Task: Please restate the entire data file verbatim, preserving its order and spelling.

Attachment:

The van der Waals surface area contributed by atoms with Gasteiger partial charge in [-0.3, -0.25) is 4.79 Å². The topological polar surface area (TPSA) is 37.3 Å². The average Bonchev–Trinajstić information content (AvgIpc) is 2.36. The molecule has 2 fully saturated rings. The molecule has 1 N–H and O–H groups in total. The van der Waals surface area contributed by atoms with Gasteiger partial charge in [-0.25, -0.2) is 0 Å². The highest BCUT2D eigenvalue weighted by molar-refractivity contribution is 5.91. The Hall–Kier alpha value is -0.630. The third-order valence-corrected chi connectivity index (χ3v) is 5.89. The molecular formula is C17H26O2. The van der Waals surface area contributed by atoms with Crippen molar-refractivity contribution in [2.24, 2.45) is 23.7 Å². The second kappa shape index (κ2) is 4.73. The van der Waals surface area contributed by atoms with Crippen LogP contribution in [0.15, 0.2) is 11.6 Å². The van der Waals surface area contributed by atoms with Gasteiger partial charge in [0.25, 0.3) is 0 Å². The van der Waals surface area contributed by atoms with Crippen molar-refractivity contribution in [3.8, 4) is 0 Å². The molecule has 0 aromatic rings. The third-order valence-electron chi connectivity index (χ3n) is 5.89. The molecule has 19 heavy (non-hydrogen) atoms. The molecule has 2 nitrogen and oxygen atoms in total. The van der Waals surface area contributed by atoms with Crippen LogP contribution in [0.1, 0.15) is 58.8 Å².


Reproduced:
The van der Waals surface area contributed by atoms with Gasteiger partial charge in [-0.3, -0.25) is 4.79 Å². The topological polar surface area (TPSA) is 37.3 Å². The average Bonchev–Trinajstić information content (AvgIpc) is 2.36. The molecule has 2 fully saturated rings. The molecule has 1 N–H and O–H groups in total. The van der Waals surface area contributed by atoms with Gasteiger partial charge in [-0.25, -0.2) is 0 Å². The highest BCUT2D eigenvalue weighted by molar-refractivity contribution is 5.91. The Hall–Kier alpha value is -0.630. The third-order valence-corrected chi connectivity index (χ3v) is 5.89. The molecular formula is C17H26O2. The van der Waals surface area contributed by atoms with Crippen molar-refractivity contribution in [2.24, 2.45) is 23.7 Å². The second kappa shape index (κ2) is 4.73. The van der Waals surface area contributed by atoms with Crippen LogP contribution in [0.15, 0.2) is 11.6 Å². The van der Waals surface area contributed by atoms with Gasteiger partial charge in [0.25, 0.3) is 0 Å². The van der Waals surface area contributed by atoms with Crippen molar-refractivity contribution in [3.8, 4) is 0 Å². The molecule has 0 aromatic rings. The third-order valence-electron chi connectivity index (χ3n) is 5.89. The molecule has 19 heavy (non-hydrogen) atoms. The molecule has 2 nitrogen and oxygen atoms in total. The van der Waals surface area contributed by atoms with Crippen LogP contribution in [0.1, 0.15) is 58.8 Å².